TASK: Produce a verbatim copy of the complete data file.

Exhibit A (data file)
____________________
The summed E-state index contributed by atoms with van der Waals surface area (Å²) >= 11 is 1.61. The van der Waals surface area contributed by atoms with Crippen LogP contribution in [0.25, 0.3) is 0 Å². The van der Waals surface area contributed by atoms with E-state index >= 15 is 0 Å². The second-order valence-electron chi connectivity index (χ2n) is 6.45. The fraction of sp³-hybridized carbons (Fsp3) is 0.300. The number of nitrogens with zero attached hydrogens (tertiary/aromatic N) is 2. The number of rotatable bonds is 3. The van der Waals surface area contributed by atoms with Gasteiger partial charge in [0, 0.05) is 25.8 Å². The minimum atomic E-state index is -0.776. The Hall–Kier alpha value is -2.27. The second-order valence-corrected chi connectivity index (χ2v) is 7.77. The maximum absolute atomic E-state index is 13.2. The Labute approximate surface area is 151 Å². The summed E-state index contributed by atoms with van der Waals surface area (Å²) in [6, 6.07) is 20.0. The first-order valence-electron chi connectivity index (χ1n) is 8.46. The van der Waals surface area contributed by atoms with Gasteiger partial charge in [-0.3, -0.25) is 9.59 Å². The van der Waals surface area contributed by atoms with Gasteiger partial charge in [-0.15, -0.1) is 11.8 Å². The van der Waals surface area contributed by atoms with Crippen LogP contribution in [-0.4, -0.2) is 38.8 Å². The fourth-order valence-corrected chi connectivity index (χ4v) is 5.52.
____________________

The summed E-state index contributed by atoms with van der Waals surface area (Å²) >= 11 is 1.61. The van der Waals surface area contributed by atoms with Crippen LogP contribution in [0.25, 0.3) is 0 Å². The van der Waals surface area contributed by atoms with E-state index >= 15 is 0 Å². The second-order valence-electron chi connectivity index (χ2n) is 6.45. The fraction of sp³-hybridized carbons (Fsp3) is 0.300. The number of nitrogens with zero attached hydrogens (tertiary/aromatic N) is 2. The number of rotatable bonds is 3. The van der Waals surface area contributed by atoms with Gasteiger partial charge in [0, 0.05) is 25.8 Å². The minimum atomic E-state index is -0.776. The Hall–Kier alpha value is -2.27. The second-order valence-corrected chi connectivity index (χ2v) is 7.77. The maximum absolute atomic E-state index is 13.2. The Labute approximate surface area is 151 Å². The summed E-state index contributed by atoms with van der Waals surface area (Å²) in [6, 6.07) is 20.0. The first-order valence-electron chi connectivity index (χ1n) is 8.46. The van der Waals surface area contributed by atoms with Gasteiger partial charge in [-0.3, -0.25) is 9.59 Å². The van der Waals surface area contributed by atoms with Gasteiger partial charge in [-0.15, -0.1) is 11.8 Å². The van der Waals surface area contributed by atoms with Crippen LogP contribution in [-0.4, -0.2) is 38.8 Å². The fourth-order valence-corrected chi connectivity index (χ4v) is 5.52.